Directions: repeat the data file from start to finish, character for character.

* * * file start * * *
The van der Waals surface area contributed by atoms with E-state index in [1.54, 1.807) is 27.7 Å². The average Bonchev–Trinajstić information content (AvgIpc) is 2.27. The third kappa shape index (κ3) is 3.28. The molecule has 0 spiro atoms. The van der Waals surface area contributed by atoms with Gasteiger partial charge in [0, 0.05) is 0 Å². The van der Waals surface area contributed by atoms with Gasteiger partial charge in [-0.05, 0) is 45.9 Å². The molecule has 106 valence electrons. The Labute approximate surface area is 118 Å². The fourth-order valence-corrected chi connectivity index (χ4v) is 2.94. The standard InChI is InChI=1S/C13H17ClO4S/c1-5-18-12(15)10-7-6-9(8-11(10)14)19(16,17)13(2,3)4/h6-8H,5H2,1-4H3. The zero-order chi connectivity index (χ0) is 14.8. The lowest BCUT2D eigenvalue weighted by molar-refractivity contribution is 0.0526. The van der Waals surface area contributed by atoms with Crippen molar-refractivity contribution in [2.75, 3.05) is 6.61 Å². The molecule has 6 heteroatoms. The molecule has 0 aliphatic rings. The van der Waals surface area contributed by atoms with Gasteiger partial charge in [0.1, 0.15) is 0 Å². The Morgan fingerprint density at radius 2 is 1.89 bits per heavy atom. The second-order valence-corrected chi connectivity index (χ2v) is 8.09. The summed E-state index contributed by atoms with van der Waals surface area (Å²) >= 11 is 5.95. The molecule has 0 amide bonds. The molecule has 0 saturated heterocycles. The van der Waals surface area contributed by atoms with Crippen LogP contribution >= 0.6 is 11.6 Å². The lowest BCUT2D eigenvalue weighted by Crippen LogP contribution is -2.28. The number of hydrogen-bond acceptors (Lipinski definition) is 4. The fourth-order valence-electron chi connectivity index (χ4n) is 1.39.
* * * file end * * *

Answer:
The van der Waals surface area contributed by atoms with E-state index in [1.54, 1.807) is 27.7 Å². The average Bonchev–Trinajstić information content (AvgIpc) is 2.27. The third kappa shape index (κ3) is 3.28. The molecule has 0 spiro atoms. The van der Waals surface area contributed by atoms with Gasteiger partial charge in [0, 0.05) is 0 Å². The van der Waals surface area contributed by atoms with Gasteiger partial charge in [-0.05, 0) is 45.9 Å². The molecule has 106 valence electrons. The Labute approximate surface area is 118 Å². The fourth-order valence-corrected chi connectivity index (χ4v) is 2.94. The standard InChI is InChI=1S/C13H17ClO4S/c1-5-18-12(15)10-7-6-9(8-11(10)14)19(16,17)13(2,3)4/h6-8H,5H2,1-4H3. The zero-order chi connectivity index (χ0) is 14.8. The lowest BCUT2D eigenvalue weighted by molar-refractivity contribution is 0.0526. The van der Waals surface area contributed by atoms with Crippen molar-refractivity contribution in [2.75, 3.05) is 6.61 Å². The molecule has 6 heteroatoms. The molecule has 0 aliphatic rings. The van der Waals surface area contributed by atoms with Gasteiger partial charge in [0.1, 0.15) is 0 Å². The Morgan fingerprint density at radius 2 is 1.89 bits per heavy atom. The second-order valence-corrected chi connectivity index (χ2v) is 8.09. The summed E-state index contributed by atoms with van der Waals surface area (Å²) >= 11 is 5.95. The molecule has 0 amide bonds. The molecule has 0 saturated heterocycles. The van der Waals surface area contributed by atoms with Crippen LogP contribution >= 0.6 is 11.6 Å². The lowest BCUT2D eigenvalue weighted by Crippen LogP contribution is -2.28. The number of hydrogen-bond acceptors (Lipinski definition) is 4. The fourth-order valence-electron chi connectivity index (χ4n) is 1.39.